• US: S&P/Case Schiller Home Price (OCT)
  • US: Dallas Fed Manufacturing Index (DEC)


  • Japan: Industrial Production Prel (NOV)
  • Japan: BoJ Summary of Opinions
  • US: Pending Home Sales (NOV)
  • US: Richmond Fed Manufacturing Index (DEC)


  • UK: BOE Consumer Credit (NOV)
  • UK: Mortgage Approvals (NOV)
  • Crude Inventories


  • UK: Nationwide Housing Prices (DEC)
  • Switzerland: KOF Leading Indicators
  • US: Chicago PMI (DEC)

Chart of the Week: Daily USD/JPY

Source: Tradingview, Stone X

As mentioned above, USD/JPY sold off over 500 pips on December 20th when the BoJ announced a change in its YCC policy.  This was a -3.80% move, and the largest percentage selloff of the year.  On September 22nd, the BOJ intervened, and the pair sold off -1.22%. On October 24th, the BOJ intervened once again, and the pair sold off -1.65%.  On November 10th, the US missed CPI expectations, and USD/JPY moved lower, this time down -3.72%.  But it wasn’t until the BOJ tweaked its interest rate policy that caused the pair to fall by the most percentage points of the year.  However, the selloff was halted at the lows from August 2nd and the 50% retracement from the lows of the year on January 14th to the highs of the year on September 28th. Notice that despite the large selloff last week, the pair is still trading within the longer-term downtrend channel it has been respecting since making yearly highs.  The first support is at the December 20th lows at 130.56.  Below there, the pair can fall to the 61.8% Fibonacci retracement level from the years low to high at 128.17.  Resistance is directly above at 133.62.  Above there, price can move to the top trendline of the channel near 136.00, then the highs from December 20th at 137.48.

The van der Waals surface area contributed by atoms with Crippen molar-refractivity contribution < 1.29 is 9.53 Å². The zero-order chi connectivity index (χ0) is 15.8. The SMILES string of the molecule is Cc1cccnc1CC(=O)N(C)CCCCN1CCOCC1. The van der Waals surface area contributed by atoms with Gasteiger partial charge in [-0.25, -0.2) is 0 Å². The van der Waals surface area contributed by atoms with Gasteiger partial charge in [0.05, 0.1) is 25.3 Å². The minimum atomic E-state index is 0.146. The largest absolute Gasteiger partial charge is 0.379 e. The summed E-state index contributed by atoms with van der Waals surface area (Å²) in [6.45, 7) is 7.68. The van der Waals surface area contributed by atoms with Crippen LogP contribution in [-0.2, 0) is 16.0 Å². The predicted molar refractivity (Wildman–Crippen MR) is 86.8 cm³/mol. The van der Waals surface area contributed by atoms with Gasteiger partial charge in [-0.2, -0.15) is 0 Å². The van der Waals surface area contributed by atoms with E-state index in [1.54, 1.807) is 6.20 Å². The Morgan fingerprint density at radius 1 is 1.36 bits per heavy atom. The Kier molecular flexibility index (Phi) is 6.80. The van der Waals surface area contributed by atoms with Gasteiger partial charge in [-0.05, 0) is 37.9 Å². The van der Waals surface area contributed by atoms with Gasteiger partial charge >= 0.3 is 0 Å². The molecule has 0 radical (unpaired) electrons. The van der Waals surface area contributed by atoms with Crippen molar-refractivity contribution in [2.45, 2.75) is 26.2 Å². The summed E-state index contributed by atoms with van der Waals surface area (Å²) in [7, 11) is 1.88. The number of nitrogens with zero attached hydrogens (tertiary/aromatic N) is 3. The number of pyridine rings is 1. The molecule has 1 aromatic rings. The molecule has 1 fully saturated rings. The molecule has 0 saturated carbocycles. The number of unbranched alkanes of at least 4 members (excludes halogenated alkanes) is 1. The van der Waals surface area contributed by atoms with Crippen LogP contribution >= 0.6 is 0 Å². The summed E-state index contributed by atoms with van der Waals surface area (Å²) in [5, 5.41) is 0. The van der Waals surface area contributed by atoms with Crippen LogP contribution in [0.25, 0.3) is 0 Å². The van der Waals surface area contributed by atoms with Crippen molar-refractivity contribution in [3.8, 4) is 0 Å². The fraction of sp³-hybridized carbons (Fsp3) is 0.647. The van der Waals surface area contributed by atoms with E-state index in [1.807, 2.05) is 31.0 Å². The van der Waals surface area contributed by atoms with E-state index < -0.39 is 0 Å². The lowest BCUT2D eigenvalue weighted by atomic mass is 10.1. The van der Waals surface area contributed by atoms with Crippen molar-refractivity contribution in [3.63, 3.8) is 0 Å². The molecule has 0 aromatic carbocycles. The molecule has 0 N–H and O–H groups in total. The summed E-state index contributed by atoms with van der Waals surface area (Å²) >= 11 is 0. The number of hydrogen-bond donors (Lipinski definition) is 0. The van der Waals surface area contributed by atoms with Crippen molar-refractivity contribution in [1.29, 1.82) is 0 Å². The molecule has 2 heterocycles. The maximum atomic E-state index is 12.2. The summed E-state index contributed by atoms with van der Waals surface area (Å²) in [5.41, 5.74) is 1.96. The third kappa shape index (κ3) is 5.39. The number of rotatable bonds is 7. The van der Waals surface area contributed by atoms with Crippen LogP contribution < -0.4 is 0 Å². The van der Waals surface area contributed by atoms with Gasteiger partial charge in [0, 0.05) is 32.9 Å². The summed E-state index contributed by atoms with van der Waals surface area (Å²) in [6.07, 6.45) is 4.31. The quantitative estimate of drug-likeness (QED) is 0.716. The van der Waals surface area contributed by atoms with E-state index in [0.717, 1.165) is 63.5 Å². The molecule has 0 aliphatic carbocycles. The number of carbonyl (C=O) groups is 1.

As many traders, hedge funds, mutual funds, and pension funds end their trading for the year, the last week of 2022 could be quiet.  However, because the market will be illiquid, the traders that are left may be able to push prices.  So, watch for the possibility of a volatile end of year! Manage risk appropriately.

Note that the Week Ahead will be published on Thursday this week.

Have a great holiday week and New Year’s too!
DISCLAIMER: The information and opinions in this report are for general information use only and are not intended as an offer or solicitation with respect to the purchase of sale of any currency. All opinions and information contained in this report are subject to change without notice. This report has been prepared without regard to the specific investment objectives, financial situation and needs of any particular recipient. While the information contained herein was obtained from sources believed to be reliable, author does not guarantee its accuracy or completeness, nor does author assume any liability for any direct, indirect or consequential loss that may result from the reliance by any person upon any such information or opinions.